If you instead transferred to a UK scheme, like a Self-Invested Personal Pension (SIPP), you would not trigger immediate taxation, but the funds would remain liable, with future charges increasing as funds increased.
The 25% or 55% LTA charges would then become payable any time you take benefits, and also apply to any beneficiaries inheriting the pension.
If you are over or close to the LTA threshold, think about acting sooner rather than later. Your pension funds should continue to grow while the lifetime allowance stays frozen, so you could possibly avoid unneeded taxation by taking steps now.
Even if your pension benefits are within the allowance or you are not yet ready to access them, it is a good idea to assess your situation.
Lawsons Equity can help you explore your options and take advantage of tax-efficient opportunities to secure a comfortable retirement.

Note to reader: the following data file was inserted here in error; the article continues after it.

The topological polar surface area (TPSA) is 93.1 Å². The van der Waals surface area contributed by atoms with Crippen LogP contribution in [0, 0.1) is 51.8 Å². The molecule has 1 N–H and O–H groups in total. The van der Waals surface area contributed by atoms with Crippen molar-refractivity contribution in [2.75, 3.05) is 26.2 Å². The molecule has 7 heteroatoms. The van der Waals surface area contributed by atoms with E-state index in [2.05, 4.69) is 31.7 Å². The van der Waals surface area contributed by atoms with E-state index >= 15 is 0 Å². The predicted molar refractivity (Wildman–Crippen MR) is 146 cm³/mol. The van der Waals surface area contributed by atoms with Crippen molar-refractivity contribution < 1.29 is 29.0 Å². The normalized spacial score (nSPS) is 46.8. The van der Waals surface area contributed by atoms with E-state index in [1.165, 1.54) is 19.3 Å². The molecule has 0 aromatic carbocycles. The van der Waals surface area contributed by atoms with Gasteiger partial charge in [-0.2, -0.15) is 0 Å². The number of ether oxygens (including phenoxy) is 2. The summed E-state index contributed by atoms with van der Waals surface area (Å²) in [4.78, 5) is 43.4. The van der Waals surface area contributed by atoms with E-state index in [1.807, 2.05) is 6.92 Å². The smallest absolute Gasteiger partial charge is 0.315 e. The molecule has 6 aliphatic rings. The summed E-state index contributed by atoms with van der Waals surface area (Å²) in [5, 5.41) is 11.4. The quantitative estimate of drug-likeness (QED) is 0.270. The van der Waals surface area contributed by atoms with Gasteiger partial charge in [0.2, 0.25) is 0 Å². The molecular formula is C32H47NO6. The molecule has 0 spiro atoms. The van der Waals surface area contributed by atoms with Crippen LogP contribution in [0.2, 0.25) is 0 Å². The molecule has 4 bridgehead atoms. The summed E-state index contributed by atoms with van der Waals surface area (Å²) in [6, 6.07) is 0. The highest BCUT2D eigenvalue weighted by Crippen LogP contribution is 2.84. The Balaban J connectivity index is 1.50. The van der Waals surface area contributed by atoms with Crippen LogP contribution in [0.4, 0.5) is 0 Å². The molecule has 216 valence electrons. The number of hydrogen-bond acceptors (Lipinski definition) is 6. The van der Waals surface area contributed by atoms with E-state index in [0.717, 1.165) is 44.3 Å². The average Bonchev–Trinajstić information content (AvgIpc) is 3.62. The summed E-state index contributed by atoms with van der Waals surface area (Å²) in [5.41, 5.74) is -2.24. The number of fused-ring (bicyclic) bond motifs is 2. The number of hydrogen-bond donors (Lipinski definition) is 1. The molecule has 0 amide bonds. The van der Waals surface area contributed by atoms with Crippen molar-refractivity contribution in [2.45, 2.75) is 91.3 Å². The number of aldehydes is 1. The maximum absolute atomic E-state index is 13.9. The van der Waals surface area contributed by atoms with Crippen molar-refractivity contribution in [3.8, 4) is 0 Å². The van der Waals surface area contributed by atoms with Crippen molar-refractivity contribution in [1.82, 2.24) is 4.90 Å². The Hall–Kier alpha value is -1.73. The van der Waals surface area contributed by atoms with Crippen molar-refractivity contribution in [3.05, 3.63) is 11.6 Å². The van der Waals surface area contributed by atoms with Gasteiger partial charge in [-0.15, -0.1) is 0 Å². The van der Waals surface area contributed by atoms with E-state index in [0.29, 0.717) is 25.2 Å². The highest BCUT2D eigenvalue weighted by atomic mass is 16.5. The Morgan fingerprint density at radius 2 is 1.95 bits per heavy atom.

To schedule a no obligation initial consultation with one of our financial advisors, click here.
Information is based on our current understanding of taxation legislation and regulations. Any levels and bases of, and reliefs from, taxation are subject to change.
The value of investments and income from them may go down. You may not get back the original invested amount.
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Lawsons Equity Limited is a company registered in Malta with company number C49564 and Licenced by the Malta Financial Services Authority as Enrolled Insurance Brokers under the Insurance Intermediaries Act 2006, and to provide Investment Services under the Investment Services Act, 1994. Lawsons Equity Ltd have passported their services across the EU. To see a full list of countries click here
In the United Kingdom, Lawsons Equity Limited is deemed authorised and regulated by the Financial Conduct Authority. Details of the Financial Services Contracts Regime, which allows EEA-based firms to operate in the UK for a limited period to carry on activities which are necessary for the performance of pre-existing contracts, are available on the Financial Conduct Authority’s website.